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Most experts would agree that the majority of first nations languages in Canada and in-particular British Columbia would be classified on the EGIDS as:

8a: Moribund

The only remaining active users of the language are members of the grandparent generation and older.


8b: Nearly Extinct

The only remaining users of the language are members of the grandparent generation or older who have little opportunity to use the language.  

We seek to help interrupt the slide of First Nations languages towards dormancy or extinction by providing a language community with any capacity they may be lacking to carry out their language goals: grant writing, fundraising, linguist and planning resources, technology, methodology and training in all of the tools used to carry on their work with the goal of relying ever less on third party contractors.  

Expanded Graded Intergenerational Disruption Scale (EGIDS) Lewis, M. Paul and Gary F. Simons. 2010.

Assessing endangerment: Expanding Fishman's GIDS

The 13 Levels of EGIDS.png

The importance of Indigenous language revitalization has entered mainstream public discourse in recent years, including the 2019 tabling of the Indigenous Languages Act, the subsequent national consultation process and appointments of the new Office of the Commissioner of Indigenous Languages in 2021. However, though language capture projects have been routinely occurring in communities, they have primarily been conducted using a colonial, Eurocentric approach, which is one systemic practice that our programs seek to alter. Our conversations with community members from Haisla and other Nations have highlighted that communities are seeking to take ownership of their own language revitalization projects (highlighted for example by the newly created Haisla Language and Culture Authority Group and the priorities within Huu-ay-aht First Nations’ Strategic Plan), by creating sustainable programs grounded in Indigenous worldviews and training their own members to lead language instruction efforts. Our programs are situated within the larger push from First Nations communities to return to true self-governance and self- determination, indicative of a broader effort to change deeply entrenched colonial systems across the country.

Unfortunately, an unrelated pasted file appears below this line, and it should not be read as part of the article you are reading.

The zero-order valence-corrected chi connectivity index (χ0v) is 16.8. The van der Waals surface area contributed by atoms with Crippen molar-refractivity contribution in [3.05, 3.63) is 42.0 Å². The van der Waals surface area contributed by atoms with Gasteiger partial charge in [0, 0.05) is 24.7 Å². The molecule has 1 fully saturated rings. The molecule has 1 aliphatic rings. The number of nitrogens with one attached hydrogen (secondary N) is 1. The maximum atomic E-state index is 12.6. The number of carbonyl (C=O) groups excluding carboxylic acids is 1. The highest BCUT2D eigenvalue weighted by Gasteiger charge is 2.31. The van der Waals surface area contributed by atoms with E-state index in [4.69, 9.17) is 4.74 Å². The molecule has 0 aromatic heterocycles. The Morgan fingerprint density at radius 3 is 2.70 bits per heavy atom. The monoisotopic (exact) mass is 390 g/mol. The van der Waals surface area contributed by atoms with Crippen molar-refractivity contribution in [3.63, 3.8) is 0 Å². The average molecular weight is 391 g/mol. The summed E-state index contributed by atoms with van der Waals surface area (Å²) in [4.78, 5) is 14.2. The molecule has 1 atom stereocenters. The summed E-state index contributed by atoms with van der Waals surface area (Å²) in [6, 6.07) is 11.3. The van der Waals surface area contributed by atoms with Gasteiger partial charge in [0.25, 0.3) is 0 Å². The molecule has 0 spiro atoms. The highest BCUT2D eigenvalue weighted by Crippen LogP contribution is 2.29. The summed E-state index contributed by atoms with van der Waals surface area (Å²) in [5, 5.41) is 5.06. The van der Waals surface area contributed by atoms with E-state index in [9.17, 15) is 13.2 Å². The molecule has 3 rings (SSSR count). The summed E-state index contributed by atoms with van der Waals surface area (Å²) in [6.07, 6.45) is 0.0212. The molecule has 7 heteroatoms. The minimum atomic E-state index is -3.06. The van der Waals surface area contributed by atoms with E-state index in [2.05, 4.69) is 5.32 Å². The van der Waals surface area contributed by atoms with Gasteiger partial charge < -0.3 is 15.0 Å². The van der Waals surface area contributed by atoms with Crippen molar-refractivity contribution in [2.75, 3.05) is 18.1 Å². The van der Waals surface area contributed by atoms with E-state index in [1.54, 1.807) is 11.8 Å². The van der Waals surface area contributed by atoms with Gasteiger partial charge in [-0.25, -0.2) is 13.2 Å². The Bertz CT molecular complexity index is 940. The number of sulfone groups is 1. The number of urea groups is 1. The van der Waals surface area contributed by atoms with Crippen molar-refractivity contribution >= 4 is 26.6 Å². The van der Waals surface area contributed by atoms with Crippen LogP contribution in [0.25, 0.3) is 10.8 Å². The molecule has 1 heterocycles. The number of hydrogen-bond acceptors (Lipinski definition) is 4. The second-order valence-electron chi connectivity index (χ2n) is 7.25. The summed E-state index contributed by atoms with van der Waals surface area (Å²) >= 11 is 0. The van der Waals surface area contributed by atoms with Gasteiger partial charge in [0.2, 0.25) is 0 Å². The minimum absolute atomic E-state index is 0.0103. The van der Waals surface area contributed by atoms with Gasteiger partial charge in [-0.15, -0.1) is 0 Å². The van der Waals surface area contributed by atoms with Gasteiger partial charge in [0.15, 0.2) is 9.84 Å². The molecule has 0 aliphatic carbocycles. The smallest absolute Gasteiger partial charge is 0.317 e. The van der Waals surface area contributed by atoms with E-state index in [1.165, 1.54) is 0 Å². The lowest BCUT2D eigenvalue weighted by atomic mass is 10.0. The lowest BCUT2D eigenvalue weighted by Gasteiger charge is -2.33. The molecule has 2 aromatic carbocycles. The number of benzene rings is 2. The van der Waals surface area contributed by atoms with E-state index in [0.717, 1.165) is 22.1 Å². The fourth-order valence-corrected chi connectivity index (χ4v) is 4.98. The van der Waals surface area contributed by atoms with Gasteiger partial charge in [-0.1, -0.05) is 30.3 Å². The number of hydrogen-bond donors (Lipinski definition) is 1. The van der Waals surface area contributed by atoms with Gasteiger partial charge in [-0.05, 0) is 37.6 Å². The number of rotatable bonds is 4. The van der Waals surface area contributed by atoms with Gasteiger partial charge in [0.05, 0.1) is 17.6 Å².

We aim to address the issue of language and culture loss by collaborating with community members to challenge historical and contemporary valuations of Indigenous languages as ‘less than’, to ensure community ownership, to record languages from a First Nations-centric perspective rather than a colonial Eurocentric approach, and to introduce an interactive online platform that will serve as the basis for sustainable language revitalization (including engaging younger learners). Though we are aware that the systemic pressures reinforcing Indigenous language loss are deeply entrenched, we are confident that our programs will address root causes of Indigenous language loss by ensuring community ownership and prioritization of language revitalization, disrupting colonial approaches to language archiving, challenging preferences for English, and providing avenues to link younger learners and Elders. By enhancing cultural identity and pride in speaking Indigenous languages (in contrast to residential schools), we aim to ensure sustainable growth of community-driven digital platforms and language transmission in the years to come.

Team Haisla - 2021/2022

From Left to Right: Jocelyn Harris, Charles Murphy, Dustin Gaucher, Megan Metz, Kailee Gardner, Larry Hayashi, Scott Jeary, Jonathan Janzen, Liz Robinson, Even (find last name)

Absent: Teresa Windsor, Ab Morrison-Hayward, Kim Hayashi

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